As all arrghhd-working pirates will know, a bottle of rum is traditionally used to warm the tum after long spells at sea. But when your day’s adventurin’ consists of two stuffy jaunts along the Jubilee line, rum is not so practical and a good read has to suffice. Bathed in glorious Jamaican sunshine and oozing Hollywood glamour of the vintage variety, this novel transports the weary commuter away from surging crowds and onto the desolate hideaway of ‘Navy Island’.
The year is 1946 and well-known Hollywood heart-throb and part-time blaggard, Errol Flynn, has been blown off-course whilst holidaying on his luxury sailing boat, the Zaca. Shipwrecked and vulnerable, he ends up in the sun-drenched Jamaican port town of San Antonio and falls head over well-shod heels in love with his new surroundings. So far, so plausible. Flynn loved sailing and Jamaica was a favourite retreat of the rich and famous back in the day. But author Margaret Cezair-Thompson goes on to take a few liberties with the life of the aforementioned on-screen swashbuckler for the sake of a story which features a heady mix of love, heartache, bretrayal and post-colonial politics.
As Flynn falls ever deeper in love with the island that allows him to escape the seedy confines of his Hollywood existence, a young girl is falling for him. Frustrated by the small minds of her neighbours and tormented by her desire to become something more, 13 year old Ida Joseph quickly becomes obsessed with ‘the Handsomest Man in The World’ and pins all her hopes on bagging him in a bid to escape the dreaded norm. But the moment her sweet young mind begins to wander below Flynn’s waistline is the moment he strikes, leaving Ida with far more than just fond memories and no hope of a relationship.
After a few years of struggling as a single parent to raise baby May, the little nipper hijacks the narrative and attacks some of the most complex and intriguing aspects of the story. As May grows older and the relationships around her falter, throwing an uneasy light on her own identity in the ‘real’ Jamaican community, Cezair-Thompson subtly weaves in the political tensions affecting the true star of the novel – Jamaica. The initial rumblings of nationalism and the unease surrounding independence are raised as overheard conversations amongst friends and neighbours. The achievement of independence and impact of the Bay of Pigs are digested by our main characters as the narrative spins along, taking with it the peace of the island. But when the violence of the Seventies collides head on with the untouchable ‘Navy Island, readers are left as exposed and vulnerable as the characters attempting to hide on her banks – ‘there are no private beaches anymore’.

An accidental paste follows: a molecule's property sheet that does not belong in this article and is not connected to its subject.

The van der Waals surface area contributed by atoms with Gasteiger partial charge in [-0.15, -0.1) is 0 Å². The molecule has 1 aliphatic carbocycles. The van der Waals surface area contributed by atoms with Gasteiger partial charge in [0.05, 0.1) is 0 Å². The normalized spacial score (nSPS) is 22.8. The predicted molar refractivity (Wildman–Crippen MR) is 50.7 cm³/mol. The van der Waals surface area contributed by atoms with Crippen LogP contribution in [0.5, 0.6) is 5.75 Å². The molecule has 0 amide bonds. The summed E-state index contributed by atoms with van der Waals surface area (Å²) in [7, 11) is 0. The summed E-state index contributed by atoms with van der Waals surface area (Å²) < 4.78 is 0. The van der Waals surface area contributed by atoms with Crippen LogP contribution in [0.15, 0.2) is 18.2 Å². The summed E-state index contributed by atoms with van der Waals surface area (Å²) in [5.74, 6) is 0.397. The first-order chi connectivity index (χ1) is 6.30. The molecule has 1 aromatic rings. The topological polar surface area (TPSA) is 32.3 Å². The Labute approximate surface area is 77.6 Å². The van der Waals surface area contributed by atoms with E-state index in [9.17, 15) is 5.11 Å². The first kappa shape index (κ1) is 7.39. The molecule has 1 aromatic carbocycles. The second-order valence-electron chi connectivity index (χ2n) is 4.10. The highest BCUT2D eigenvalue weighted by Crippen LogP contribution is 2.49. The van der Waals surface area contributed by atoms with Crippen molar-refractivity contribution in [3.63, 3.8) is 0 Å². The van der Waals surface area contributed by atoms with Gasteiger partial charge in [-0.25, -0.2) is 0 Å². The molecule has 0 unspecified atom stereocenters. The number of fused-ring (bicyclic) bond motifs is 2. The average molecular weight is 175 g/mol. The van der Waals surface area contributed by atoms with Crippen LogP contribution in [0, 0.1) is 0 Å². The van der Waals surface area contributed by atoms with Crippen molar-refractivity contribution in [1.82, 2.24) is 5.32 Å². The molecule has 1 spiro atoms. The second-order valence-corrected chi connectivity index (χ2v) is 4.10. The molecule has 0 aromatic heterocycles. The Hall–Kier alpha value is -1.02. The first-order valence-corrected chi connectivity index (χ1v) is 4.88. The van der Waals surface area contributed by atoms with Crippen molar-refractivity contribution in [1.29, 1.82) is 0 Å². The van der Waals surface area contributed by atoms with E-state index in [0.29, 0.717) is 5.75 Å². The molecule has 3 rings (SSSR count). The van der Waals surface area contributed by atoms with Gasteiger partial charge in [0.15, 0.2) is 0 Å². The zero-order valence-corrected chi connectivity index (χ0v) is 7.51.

As with all good pirate stories worth their weight in doubloons, The Pirate’s Daughter is about a treasure hunt. But the hunt is not for rubies or gold, it is for redemption, excitement, peace, identity, security or love. There are times in this novel when the plot becomes messy and loses pace, but you can’t help feeling that it fits the messy nature of the relationships on show. Forget rum, this is a true tonic for mid-winter blues.
I am a bit scared of ‘Chick Lit’.
The sneaky staccato abbreviation sweeps a sparkly lilac blanket over a whole variety of novels penned by women of many different backgrounds, tackling a whole host of themes, and makes distinguishing a treasure nigh on impossible.
I don’t hate it, I’m just a bit scared. I have read books classed as Chick Lit before and thoroughly enjoyed myself. But there are some books about love-struck secretaries falling over in front of the subject of their affection and *the shame* dropping a pack of tampons, that I would frankly rather avoid. And that is what scares me.
If you too are a little scared of chick lit and the prospect of wasting hours of your life reading about Deirdre’s hair extensions, allow me to share a secret with you: Me Before You by Jojo Moyes is a fantastic read. And you’ll find it in the Chick Lit section of any good bookstore.
Louisa Clark is an unambitious 20-something with a penchant for stripy tights and a passion for her work as a waitress in a small café. She has a boyfriend she doesn’t particularly love and no desire to move out of her family home. But at least she has her job right? Wrong. It appears that not even fictional characters are exempt from George Osbourne’s catastrophic management of the UK economy, and she loses her treasured job.
After trawling the papers for any post she could possibly hope to secure with her arsenal of zero qualifications and lukewarm attitude, Lou comes across a post as a live-in carer. Despite spending an inordinate amount of time worrying about having to wipe an invalid’s bottom (as opposed to simply asking whether she has to), she gets the job.
But her wheelchair-bound charge is not exactly easy-going.
Moyes takes no short cuts when it comes to the relationships in this book. Breakthroughs are hard-earned (by both characters and beleaguered readers) and plot twists come without the express desire to shock or upset readers. Instead, developments stay true to the personalities of the characters Moyes has so carefully drawn for us.
I can’t say much more in terms of plot, you’ll have to read for yourself. But what I can say is that I loved it. Having shrugged off self-indulgent internal monologues and ditched the handbag-crazy clichés, Moyes has instead penned a truly compelling and challenging novel for grown up chicks.